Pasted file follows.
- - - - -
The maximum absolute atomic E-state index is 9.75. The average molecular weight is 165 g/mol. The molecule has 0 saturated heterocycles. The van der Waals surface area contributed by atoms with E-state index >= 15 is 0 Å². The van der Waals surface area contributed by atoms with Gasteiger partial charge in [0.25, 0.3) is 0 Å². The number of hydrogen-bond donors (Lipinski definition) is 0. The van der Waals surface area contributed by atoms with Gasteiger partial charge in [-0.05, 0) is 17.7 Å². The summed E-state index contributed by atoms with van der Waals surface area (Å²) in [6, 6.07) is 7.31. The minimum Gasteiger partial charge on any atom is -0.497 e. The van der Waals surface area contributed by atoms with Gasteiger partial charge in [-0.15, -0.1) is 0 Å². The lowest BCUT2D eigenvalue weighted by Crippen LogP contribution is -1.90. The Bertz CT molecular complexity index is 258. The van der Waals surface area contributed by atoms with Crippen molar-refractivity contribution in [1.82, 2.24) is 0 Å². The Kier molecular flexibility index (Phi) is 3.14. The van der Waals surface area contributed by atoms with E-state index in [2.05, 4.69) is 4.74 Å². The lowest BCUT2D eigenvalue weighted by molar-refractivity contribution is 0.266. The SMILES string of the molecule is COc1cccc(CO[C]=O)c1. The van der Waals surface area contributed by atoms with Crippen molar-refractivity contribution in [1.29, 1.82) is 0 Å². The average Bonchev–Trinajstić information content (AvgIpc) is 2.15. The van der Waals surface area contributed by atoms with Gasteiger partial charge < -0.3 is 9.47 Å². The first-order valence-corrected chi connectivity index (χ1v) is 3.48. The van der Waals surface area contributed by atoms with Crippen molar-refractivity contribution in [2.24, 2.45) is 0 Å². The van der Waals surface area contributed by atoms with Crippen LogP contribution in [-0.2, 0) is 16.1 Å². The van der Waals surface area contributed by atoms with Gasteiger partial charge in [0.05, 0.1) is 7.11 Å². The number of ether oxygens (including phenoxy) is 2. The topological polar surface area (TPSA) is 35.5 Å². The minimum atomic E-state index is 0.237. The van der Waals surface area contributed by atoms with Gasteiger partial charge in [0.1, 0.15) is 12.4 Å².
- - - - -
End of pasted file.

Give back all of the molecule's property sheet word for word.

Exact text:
The maximum absolute atomic E-state index is 9.75. The average molecular weight is 165 g/mol. The molecule has 0 saturated heterocycles. The van der Waals surface area contributed by atoms with E-state index >= 15 is 0 Å². The van der Waals surface area contributed by atoms with Gasteiger partial charge in [0.25, 0.3) is 0 Å². The number of hydrogen-bond donors (Lipinski definition) is 0. The van der Waals surface area contributed by atoms with Gasteiger partial charge in [-0.05, 0) is 17.7 Å². The summed E-state index contributed by atoms with van der Waals surface area (Å²) in [6, 6.07) is 7.31. The minimum Gasteiger partial charge on any atom is -0.497 e. The van der Waals surface area contributed by atoms with Gasteiger partial charge in [-0.15, -0.1) is 0 Å². The lowest BCUT2D eigenvalue weighted by Crippen LogP contribution is -1.90. The Bertz CT molecular complexity index is 258. The van der Waals surface area contributed by atoms with Crippen molar-refractivity contribution in [1.82, 2.24) is 0 Å². The Kier molecular flexibility index (Phi) is 3.14. The van der Waals surface area contributed by atoms with E-state index in [2.05, 4.69) is 4.74 Å². The lowest BCUT2D eigenvalue weighted by molar-refractivity contribution is 0.266. The SMILES string of the molecule is COc1cccc(CO[C]=O)c1. The van der Waals surface area contributed by atoms with Crippen molar-refractivity contribution in [1.29, 1.82) is 0 Å². The average Bonchev–Trinajstić information content (AvgIpc) is 2.15. The van der Waals surface area contributed by atoms with Gasteiger partial charge < -0.3 is 9.47 Å². The first-order valence-corrected chi connectivity index (χ1v) is 3.48. The van der Waals surface area contributed by atoms with Crippen molar-refractivity contribution in [2.24, 2.45) is 0 Å². The van der Waals surface area contributed by atoms with Crippen LogP contribution in [-0.2, 0) is 16.1 Å². The van der Waals surface area contributed by atoms with Gasteiger partial charge in [0.05, 0.1) is 7.11 Å². The number of ether oxygens (including phenoxy) is 2. The topological polar surface area (TPSA) is 35.5 Å². The minimum atomic E-state index is 0.237. The van der Waals surface area contributed by atoms with Gasteiger partial charge in [0.1, 0.15) is 12.4 Å².